To the extent that the cost-reduction process is the prime driver for cloud adoption, it’s natural to expect some sort of fallout like eliminating staff. However, and this is where my concern spikes a bit, companies seem to be risking the gains offered by devops in the cloud by an attitude of “Well, we can’t find the right person, so let’s just have our existing staff to get training and certifications and all will be well”. In all but the rarest of situations, that isn’t working. Many people are not able to make the jump, and it drags down the entire org which is still managing to operate in the field of the devops/cloud paradigm without realizing the essential benefits (streamlining of workflows, automation and code testing, rapid cut/release cycles, etc.).
It remains to be seen if we are simply at the bottom of the S-curve as Beswick suggests; it’s a compelling analogy, one that’s worked to describe technological bifurcation in the last 40 years or so. But, we clearly have a definite problem in terms of a lack of skills and capabilities in the existing labor supply that is being magnified with an insatiable demand by orgs to move faster and better daily. Is it simply a waiting game, whereby more automation will eventually fill in the skilled labor gaps? Machine learning and state machine processing can effectively replace many humans. Data mining is occurring on a level that is mind-boggling and, to be honest, downright frightening.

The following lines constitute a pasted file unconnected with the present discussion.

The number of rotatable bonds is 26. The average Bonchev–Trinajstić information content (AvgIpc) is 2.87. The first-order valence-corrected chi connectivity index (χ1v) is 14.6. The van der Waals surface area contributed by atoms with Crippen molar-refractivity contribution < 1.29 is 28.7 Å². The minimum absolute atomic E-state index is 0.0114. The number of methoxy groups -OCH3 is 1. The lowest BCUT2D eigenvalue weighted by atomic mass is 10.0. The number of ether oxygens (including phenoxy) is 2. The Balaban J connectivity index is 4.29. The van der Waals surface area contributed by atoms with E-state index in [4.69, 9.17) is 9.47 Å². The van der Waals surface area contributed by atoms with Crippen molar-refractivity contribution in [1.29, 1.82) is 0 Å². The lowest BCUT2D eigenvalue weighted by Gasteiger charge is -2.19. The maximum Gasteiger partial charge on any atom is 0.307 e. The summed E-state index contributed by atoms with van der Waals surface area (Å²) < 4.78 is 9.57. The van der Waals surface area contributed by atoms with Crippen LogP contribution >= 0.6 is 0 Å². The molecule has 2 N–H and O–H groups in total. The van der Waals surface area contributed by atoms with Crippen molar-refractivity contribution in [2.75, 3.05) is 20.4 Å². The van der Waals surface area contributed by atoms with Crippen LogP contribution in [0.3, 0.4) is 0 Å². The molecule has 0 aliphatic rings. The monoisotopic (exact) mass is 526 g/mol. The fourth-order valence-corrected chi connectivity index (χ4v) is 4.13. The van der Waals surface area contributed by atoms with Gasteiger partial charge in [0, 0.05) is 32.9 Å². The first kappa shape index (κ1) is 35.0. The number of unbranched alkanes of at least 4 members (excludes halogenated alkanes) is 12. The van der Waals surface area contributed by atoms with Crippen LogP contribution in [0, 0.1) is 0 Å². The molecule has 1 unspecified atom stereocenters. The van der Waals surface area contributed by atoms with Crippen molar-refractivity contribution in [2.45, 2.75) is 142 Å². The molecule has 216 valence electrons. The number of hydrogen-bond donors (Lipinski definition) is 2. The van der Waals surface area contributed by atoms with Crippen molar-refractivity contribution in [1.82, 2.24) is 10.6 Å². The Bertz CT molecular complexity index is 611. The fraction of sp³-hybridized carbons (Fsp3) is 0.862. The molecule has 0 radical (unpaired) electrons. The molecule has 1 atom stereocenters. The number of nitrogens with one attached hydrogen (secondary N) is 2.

For example, Michael Bloomberg’s recent massive investment in a data mining approach to controlling the electorate does not bode well for you and I. While I applaud the goal, I am deeply afraid of the implications for what is left of consumer (i.e., voter) privacy. Where are the conversations about ethics and individual freedom and privacy? Where is the EFF or other orgs that normally care about such things? Have we all just given up any and all pretense of having privacy in this new world of data mining and individual profiling? We know where this can go, look at China’s recent ratcheting up of control over its citizens via massive investments in data-mining and facial recognition.
From a purely technological perspective, it’s nothing short of amazing how advances in cloud computing are removing barriers, sometimes daily, to processing what has always seemed like an infinite sea of data. Yet, at the same time, I am starting to feel a bit like how I think Bill Joy must have felt in the early 2000’s when he expressed regret over contributing indirectly to the rise of nanotechnology and what that meant for the future of humankind. My fearfulness is very real and legitimate, but at the end of the day, I don’t feel like I can stop the machine. I hope we survive this new period of even more rapid technological advancements in our culture and learn from it.